Bleak House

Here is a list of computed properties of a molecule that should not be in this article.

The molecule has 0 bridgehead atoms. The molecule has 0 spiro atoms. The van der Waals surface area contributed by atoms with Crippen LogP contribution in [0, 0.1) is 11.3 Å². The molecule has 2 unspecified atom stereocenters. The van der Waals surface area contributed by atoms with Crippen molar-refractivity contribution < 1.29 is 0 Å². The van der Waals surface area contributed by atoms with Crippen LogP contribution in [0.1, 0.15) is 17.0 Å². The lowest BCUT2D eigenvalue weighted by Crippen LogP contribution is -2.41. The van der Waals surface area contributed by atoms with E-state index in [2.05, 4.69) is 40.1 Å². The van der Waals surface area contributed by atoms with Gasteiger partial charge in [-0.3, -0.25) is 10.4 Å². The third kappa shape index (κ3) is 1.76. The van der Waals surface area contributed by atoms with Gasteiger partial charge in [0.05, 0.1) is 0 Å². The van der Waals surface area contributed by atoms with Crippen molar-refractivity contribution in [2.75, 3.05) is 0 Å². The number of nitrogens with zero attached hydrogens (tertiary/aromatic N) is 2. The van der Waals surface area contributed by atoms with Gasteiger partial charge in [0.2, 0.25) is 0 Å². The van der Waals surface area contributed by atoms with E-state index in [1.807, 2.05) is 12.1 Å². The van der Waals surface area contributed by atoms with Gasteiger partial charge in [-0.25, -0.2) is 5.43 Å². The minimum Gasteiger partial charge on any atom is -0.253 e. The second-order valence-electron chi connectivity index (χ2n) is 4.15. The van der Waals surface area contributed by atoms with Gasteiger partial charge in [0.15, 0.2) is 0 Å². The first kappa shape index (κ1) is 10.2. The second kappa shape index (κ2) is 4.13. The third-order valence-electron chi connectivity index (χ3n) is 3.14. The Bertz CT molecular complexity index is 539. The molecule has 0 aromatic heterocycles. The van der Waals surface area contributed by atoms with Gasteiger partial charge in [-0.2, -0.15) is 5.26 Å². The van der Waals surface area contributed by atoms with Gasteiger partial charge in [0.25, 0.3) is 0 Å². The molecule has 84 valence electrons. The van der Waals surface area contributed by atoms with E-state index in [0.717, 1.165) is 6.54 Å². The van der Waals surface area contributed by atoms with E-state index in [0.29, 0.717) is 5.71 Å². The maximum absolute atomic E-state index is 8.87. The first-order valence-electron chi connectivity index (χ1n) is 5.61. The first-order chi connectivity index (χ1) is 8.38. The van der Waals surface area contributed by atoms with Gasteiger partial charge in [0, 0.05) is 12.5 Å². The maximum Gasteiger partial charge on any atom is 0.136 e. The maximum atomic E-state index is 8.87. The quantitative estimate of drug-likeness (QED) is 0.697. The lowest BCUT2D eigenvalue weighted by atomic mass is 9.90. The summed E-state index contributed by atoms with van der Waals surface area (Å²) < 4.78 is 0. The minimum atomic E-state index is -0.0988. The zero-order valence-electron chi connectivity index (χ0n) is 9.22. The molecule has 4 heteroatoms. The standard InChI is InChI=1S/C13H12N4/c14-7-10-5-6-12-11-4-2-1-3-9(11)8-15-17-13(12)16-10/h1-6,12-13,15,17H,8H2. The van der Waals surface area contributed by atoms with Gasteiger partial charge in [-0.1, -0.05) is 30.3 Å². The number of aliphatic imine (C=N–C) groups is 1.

I should be reading “Bleak House” for next week’s book group. I’ve known about it for three months, downloaded it about six weeks ago, but still have only read the first paragraph. Lots of things have got in the way. I have been diverted by other more appealing novels, by watching almost all of “The West Wing”, which I had never seen before, and by everyday chores. Not to mention having my husband in hospital for two weeks, during which time our car broke down, and  getting some(very welcome)  paid work. I’m also not a great fan of Dickens. Admittedly I haven’t attempted any for some forty years, since “David Copperfield”and “A Tale of Two Cities” were on my list of school texts. I remember ploughing through his prose, struggling for page after page until I reached the end, and although I know he is a wise observer of human nature and a much needed challenge to the social conditions of the day, I can’t face it. For above all, I think the name defeats me two. Much as I try to change, I am a glass-half empty kind of person at heart, and at present my house is kind of bleak. For while my 60-something peers are travelling far and often, and minding grandchildren whom they can give back at the end of the day, my husband and I are still full time carers for our thirty year old daughter, who has myalgic encephalitis – also known, cruelly, as chronic fatigue syndrome. Much has been learned about this puzzling disorder since she developed it some fifteen years ago – half her lifetime! Yet although it is better understood, there remains no cure. So we watch her struggle with the major symptoms of pain, post-exertional (delayed) fatigue and “brain fog.” Some days even eating is a struggle; sometimes she can only walk by holding onto the walls or the furniture. Pain is constant, her sleep cycle is shot. She’ll put effort into trying to plan a routine which includes simple things like sitting on the balcony, meditating and doing some simple stretches, only to have a bad night for no reason, or to spend a few hours with friends, and find she has moved several steps backwards instead of forwards. She picks herself up again, but it’s pretty hard to stay motivated when the rewards are minimal. We teach our kids that effort earns success, that practice makes perfect, but with a neuro-immune disease that remains poorly understood, at best, nine times out of ten effort gets you nowhere. As parents and carers we are trapped between support and over-protection. On the days she can’t get the box of cereal out of the cupboard, we do it for her. We make cups of tea, we take her to appointments. In ways we are enablers, but it’s hard to set limits or employ tough love when the disease has no constants. Maybe reading “Bleak House” would have shown me that lots of people lead a life that is bleaker than mine, which, on the whole is pretty good. But. I’ll settle for an uplifting biography or an escapist chick-lit before I submit myself to Dickens. And that is caring for me. Post-script: I wasn’t the only one who hadn’t read Bleak House. Even the person who said “Let’s do a Dickens.” And we resolved not to choose books longer than 400 pages in future!


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